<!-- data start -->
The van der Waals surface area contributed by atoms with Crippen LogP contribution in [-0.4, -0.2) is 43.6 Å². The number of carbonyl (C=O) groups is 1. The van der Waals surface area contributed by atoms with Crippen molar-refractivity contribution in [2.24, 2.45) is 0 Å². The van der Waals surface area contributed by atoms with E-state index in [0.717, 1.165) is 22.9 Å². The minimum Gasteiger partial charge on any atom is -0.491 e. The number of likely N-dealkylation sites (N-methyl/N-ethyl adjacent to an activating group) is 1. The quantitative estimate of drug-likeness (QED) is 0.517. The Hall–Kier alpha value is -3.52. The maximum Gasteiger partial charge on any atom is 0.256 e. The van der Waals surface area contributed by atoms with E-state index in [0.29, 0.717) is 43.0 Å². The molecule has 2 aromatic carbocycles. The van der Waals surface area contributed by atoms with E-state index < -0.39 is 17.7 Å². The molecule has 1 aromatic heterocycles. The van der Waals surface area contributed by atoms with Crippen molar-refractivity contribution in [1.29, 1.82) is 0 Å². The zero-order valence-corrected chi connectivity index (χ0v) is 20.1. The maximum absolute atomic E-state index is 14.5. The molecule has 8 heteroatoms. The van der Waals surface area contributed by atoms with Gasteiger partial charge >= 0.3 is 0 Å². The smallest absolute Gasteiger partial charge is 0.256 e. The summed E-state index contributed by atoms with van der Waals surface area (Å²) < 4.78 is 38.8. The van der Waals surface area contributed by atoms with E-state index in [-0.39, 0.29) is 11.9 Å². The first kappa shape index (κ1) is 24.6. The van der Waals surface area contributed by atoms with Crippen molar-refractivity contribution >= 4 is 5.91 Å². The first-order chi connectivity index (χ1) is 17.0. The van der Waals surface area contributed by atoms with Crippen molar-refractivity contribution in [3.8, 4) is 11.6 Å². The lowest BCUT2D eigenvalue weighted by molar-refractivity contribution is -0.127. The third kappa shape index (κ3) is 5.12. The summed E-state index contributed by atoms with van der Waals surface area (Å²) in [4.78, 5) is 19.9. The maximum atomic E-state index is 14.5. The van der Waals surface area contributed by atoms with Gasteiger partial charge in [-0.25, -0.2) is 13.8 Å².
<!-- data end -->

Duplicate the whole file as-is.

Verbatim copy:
The van der Waals surface area contributed by atoms with Crippen LogP contribution in [-0.4, -0.2) is 43.6 Å². The number of carbonyl (C=O) groups is 1. The van der Waals surface area contributed by atoms with Crippen molar-refractivity contribution in [2.24, 2.45) is 0 Å². The van der Waals surface area contributed by atoms with E-state index in [0.717, 1.165) is 22.9 Å². The minimum Gasteiger partial charge on any atom is -0.491 e. The number of likely N-dealkylation sites (N-methyl/N-ethyl adjacent to an activating group) is 1. The quantitative estimate of drug-likeness (QED) is 0.517. The Hall–Kier alpha value is -3.52. The maximum Gasteiger partial charge on any atom is 0.256 e. The van der Waals surface area contributed by atoms with E-state index in [0.29, 0.717) is 43.0 Å². The molecule has 2 aromatic carbocycles. The van der Waals surface area contributed by atoms with E-state index < -0.39 is 17.7 Å². The molecule has 1 aromatic heterocycles. The van der Waals surface area contributed by atoms with Crippen molar-refractivity contribution in [1.29, 1.82) is 0 Å². The zero-order valence-corrected chi connectivity index (χ0v) is 20.1. The maximum absolute atomic E-state index is 14.5. The molecule has 8 heteroatoms. The van der Waals surface area contributed by atoms with Gasteiger partial charge >= 0.3 is 0 Å². The smallest absolute Gasteiger partial charge is 0.256 e. The summed E-state index contributed by atoms with van der Waals surface area (Å²) < 4.78 is 38.8. The van der Waals surface area contributed by atoms with E-state index in [-0.39, 0.29) is 11.9 Å². The first kappa shape index (κ1) is 24.6. The van der Waals surface area contributed by atoms with Crippen molar-refractivity contribution >= 4 is 5.91 Å². The first-order chi connectivity index (χ1) is 17.0. The van der Waals surface area contributed by atoms with Crippen molar-refractivity contribution in [3.8, 4) is 11.6 Å². The lowest BCUT2D eigenvalue weighted by molar-refractivity contribution is -0.127. The third kappa shape index (κ3) is 5.12. The summed E-state index contributed by atoms with van der Waals surface area (Å²) in [4.78, 5) is 19.9. The maximum atomic E-state index is 14.5. The van der Waals surface area contributed by atoms with Gasteiger partial charge in [-0.25, -0.2) is 13.8 Å².